• The bulletin also clarifies that telehealth flexibilities under Medicaid and CHIP are not tied to the PHE. These telehealth flexibilities were available before the PHE and will continue to be available after. States are encouraged to continue to cover Medicaid and CHIP services when they are delivered via telehealth and CMS has a toolkit available to help states with the continuation, adoption, or expansion of telehealth coverage.

Additional Impact on Vaccination and Testing

In addition to the changes noted above, the end of the PHE ends Medicare’s coverage of up to eight over-the-counter COVID-19 tests each month, as well as requirements for private insurers to do the same (this CMS fact sheet, also available in Spanish, describes how the end of the PHE will impact testing coverage for people with different forms of insurance).

People can still be tested without cost sharing through healthcare providers at over 20,000 community-based testing sites nationwide.

The HHS Bridge Access Program for COVID-19 Vaccines and Treatments also will help to maintain access to COVID vaccines and treatments for people who are uninsured. The program will:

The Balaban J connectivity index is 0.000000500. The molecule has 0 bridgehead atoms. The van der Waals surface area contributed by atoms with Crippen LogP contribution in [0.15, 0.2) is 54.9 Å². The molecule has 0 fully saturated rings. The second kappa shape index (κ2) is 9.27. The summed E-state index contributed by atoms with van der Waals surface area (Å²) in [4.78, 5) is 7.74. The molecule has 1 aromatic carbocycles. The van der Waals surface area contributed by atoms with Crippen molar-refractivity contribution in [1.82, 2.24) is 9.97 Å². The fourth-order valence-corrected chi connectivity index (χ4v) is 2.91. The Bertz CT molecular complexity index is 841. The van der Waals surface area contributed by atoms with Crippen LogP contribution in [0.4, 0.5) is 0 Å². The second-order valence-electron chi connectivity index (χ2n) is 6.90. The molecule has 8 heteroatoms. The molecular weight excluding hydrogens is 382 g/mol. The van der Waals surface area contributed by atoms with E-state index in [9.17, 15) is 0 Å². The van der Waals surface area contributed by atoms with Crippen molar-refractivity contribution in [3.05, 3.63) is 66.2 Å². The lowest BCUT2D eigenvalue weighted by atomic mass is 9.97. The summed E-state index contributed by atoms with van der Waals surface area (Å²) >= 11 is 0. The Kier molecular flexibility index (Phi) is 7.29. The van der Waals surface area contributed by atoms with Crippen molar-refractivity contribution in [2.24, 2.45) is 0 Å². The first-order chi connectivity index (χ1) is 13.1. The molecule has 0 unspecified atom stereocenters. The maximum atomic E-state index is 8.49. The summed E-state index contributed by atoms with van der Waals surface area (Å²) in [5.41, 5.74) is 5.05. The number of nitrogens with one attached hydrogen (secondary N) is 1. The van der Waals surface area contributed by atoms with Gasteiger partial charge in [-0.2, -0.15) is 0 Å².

• Provide support for the existing public sector vaccine safety net, which is implemented through local health departments and federally supported health centers.
  • Create a partnership with pharmacy chains so they can continue offering free COVID-19 vaccinations and treatments to people who are uninsured as they have throughout the PHE.

Ending of Virtual In-Home Visits for VA Program of Comprehensive Assistance for Family Caregivers

The Department of Veteran Affairs (VA) Program of Comprehensive Assistance for Family Caregivers (PCAFC) provides caregiver education and training, mental health counseling respite care, and other benefits. During the PHE, required in-home visits were completed virtually to protect veterans and their caregivers from exposure to COVID-19. Effective May 11, in-home visits will be conducted in person.

 The requirement for in-person home visits applies to:

  • Initial home-care assessments required as part of the evaluation for PCAFC eligibility. This assessment must be conducted before VA can approve and designate a Family Caregiver.
  • Home visits that may be required as part of reassessments. 
  • Wellness contacts required for PCAFC participation, which occur at least annually (typically every 120 days).

More Resources

Last modified on 05/15/2023